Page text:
For additional information and resources, see www.pork.org and click influenza resources or visit the Centers for Disease Control and Prevention (CDC) Website.

August 2012

Yakima County horse falls victim to West Nile

OLYMPIA – West Nile virus (WNV), a potentially fatal disease in equines, has been confirmed in a Yakima County horse. The two-year-old gelding has been euthanized.

The horse, which was pastured near Grandview, had no history of travel out of the area and was not vaccinated for WNV. The Washington Animal Disease Diagnostic Laboratory in Pullman reported the positive test results to the State Veterinarian’s Office.

WNV is spread by mosquitoes that have fed on an infected bird. The disease can sicken people, horses, many types of birds, and other animals. It is not spread from horses to other animals.

No human cases of WNV have been confirmed in Washington in 2012. According to the Centers for Disease Control and Prevention, 1118 human cases have been reported in 38 states this year.

WNV is fatal in about one-third of all horses that show clinical signs, although most horses do not become ill and show no symptoms at all. Those that do become ill display loss of coordination, loss of appetite, confusion, fever, stiffness, and muscle weakness, particularly in the hindquarters.

Washington led the nation with 72 WNV cases in horses in 2009, but no cases were detected in Washington horses in the past two years. Washington’s state veterinarian continues to urge owners to vaccinate their horses against the disease.

Veterinarians who learn of potential WNV cases in horses or other animals should contact the State Veterinarian’s Office at (360) 902-1881.

Additional information on WNV can be found at the state Department of Health and at the U.S. Department of Agriculture.

Increase in Influenza A H3N2v Virus Infections in Three U.S. States

The Washington State Department of Agriculture and the Department of Health have received reports of H3N2 Virus infections in humans from contact with swine, most cases coming from contact with swine at fairs or exhibitions. Dr. Leonard Eldridge, WA State Veterinarian, strongly urges all fair veterinarians to closely monitor swine for evidence of illness, even taking daily temperatures if possible. Also, fair goers are advised to wash their hands after being in the livestock exhibition areas.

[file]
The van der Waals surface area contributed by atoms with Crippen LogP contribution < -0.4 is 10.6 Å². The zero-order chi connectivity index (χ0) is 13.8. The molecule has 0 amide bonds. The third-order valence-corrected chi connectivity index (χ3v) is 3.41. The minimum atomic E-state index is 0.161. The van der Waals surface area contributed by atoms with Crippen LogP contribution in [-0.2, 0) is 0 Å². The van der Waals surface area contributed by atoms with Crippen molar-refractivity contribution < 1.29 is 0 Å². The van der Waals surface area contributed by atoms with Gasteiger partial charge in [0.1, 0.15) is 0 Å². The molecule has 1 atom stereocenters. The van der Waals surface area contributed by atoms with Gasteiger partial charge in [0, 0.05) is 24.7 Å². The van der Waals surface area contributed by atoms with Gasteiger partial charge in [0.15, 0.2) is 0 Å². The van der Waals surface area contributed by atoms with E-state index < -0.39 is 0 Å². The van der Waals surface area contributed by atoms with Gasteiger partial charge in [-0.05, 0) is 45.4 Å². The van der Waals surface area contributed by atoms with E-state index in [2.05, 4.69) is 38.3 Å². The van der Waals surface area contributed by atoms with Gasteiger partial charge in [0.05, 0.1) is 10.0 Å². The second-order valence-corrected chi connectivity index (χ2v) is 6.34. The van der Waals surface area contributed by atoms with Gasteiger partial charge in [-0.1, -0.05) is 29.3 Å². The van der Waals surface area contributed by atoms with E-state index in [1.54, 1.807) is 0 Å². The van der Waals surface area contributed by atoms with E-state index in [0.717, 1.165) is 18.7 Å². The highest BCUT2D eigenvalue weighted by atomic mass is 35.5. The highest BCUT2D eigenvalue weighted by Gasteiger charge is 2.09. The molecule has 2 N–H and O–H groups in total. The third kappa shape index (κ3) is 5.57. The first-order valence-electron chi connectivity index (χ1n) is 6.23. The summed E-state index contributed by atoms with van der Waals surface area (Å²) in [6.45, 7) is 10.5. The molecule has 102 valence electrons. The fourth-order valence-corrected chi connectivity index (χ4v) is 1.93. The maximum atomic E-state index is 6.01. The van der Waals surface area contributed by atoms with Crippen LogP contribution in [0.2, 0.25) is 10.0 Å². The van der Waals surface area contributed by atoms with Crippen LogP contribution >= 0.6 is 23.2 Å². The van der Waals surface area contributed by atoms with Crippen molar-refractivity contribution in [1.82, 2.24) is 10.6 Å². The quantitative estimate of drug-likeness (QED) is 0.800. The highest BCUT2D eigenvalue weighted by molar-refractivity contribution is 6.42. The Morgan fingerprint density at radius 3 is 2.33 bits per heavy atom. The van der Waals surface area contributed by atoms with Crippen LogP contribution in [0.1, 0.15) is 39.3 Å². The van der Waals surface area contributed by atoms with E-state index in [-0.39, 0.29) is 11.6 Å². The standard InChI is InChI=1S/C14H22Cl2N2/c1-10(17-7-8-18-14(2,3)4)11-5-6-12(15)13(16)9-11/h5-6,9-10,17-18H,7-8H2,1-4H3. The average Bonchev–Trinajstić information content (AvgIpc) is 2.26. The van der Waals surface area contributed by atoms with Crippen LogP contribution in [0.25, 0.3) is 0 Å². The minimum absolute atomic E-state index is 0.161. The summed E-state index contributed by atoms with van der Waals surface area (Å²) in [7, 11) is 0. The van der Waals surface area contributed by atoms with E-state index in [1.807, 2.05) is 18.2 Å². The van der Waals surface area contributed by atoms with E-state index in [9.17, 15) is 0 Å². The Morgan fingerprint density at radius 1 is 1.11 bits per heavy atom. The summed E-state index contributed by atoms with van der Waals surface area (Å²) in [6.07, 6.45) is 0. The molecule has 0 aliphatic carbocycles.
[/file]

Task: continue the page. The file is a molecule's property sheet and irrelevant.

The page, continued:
For more information, visit the CDC website.

June 2012

WSU Comparative Orthopedic Research Laboratory at Washington State University seeking canine patients for study

The Comparative Orthopedic Research Laboratory at Washington State University is conducting a study using Phycox® Soft Chews by Pharma Chemie. Phycox® is a nutraceutical supplement that contains MSM, Glucosamine HCL, Antioxidants, and Phycocyanin an extract of blue-green algae. This combination acts as a COX II inhibitor and will be used to treat chronic osteoarthritis in the canine patient. This is a doubled blinded study in which the patient will receive either the Phycox chews or positive control placebo (Carprofen).

The study will run about 24 weeks; initial patient screening exams will be conducted at either WSU Pullman or WSU Spokane depending upon client location. Once a month follow-up appointments will be conducted in Pullman, WA. There will be an incentive of $1000 to be awarded to the client upon completion of the study. We are looking for canine patients diagnosed with chronic elbow osteoarthritis (unilateral or bi-lateral), without any other concurrent orthopedic or medical disease.

Inclusion Criteria

  1. Age: greater than or equal 2 years of age.
  2. Patient weight: 35lbs to 125 lbs.
  3. Behavior: non-fractious.
  4. Absence of concurrent orthopedic, neurological, or uncontrolled systemic disorders.
  5. Must not have had orthopedic surgery within the last 6 months.
  6. Must be off of corticosteroids for 30 days prior to enrollment.
  7. Must be off of NSAIDS 14 days prior to enrollment.
  8. Must be off of any glucosamine or herbal supplements/medications/diets for 30 days prior to enrollment.
  9. No history of adverse reactions to opioids, NSAIDS, or Nutraceutical products.

If you have any clients that would be potentially interested in entering their animal in this study, please have them contact Ms. Nicole Hagemeyer, CORL Supervisor, (800) 498-9459, (509) 335-7747.

May 2012

USDA Veterinary Medicine Loan Repayment Program (VMLRP) for Washington State accepting applications

USDA Veterinary Medicine Loan Repayment Program (VMLRP) awarded five applicant positions to fill rural veterinarian shortages in Washington. This program repays student loans of qualified veterinarians in return for serving in veterinary-deficient areas in the state. Washington’s designated shortage areas are:

Veterinarians who commit to at least three years to providing veterinary services in a designated veterinary shortage area may be repaid up to $25,000 of their student loan debt per year. The awards are made through the Veterinary Medicine Loan Repayment Program (VMLRP).

The application period is scheduled to close on Friday, June 15, 2012 with offers made to selected individual veterinarian applicants in September, 2012. An individual may submit only one application per cycle. Applicants interested in applying for a VMLRP award please visit the VMLRP website and select Applicants. 

May 3 and May 15 webinars for veterinarians interested in applying to the Veterinary Loan Repayment Program (VLMRP)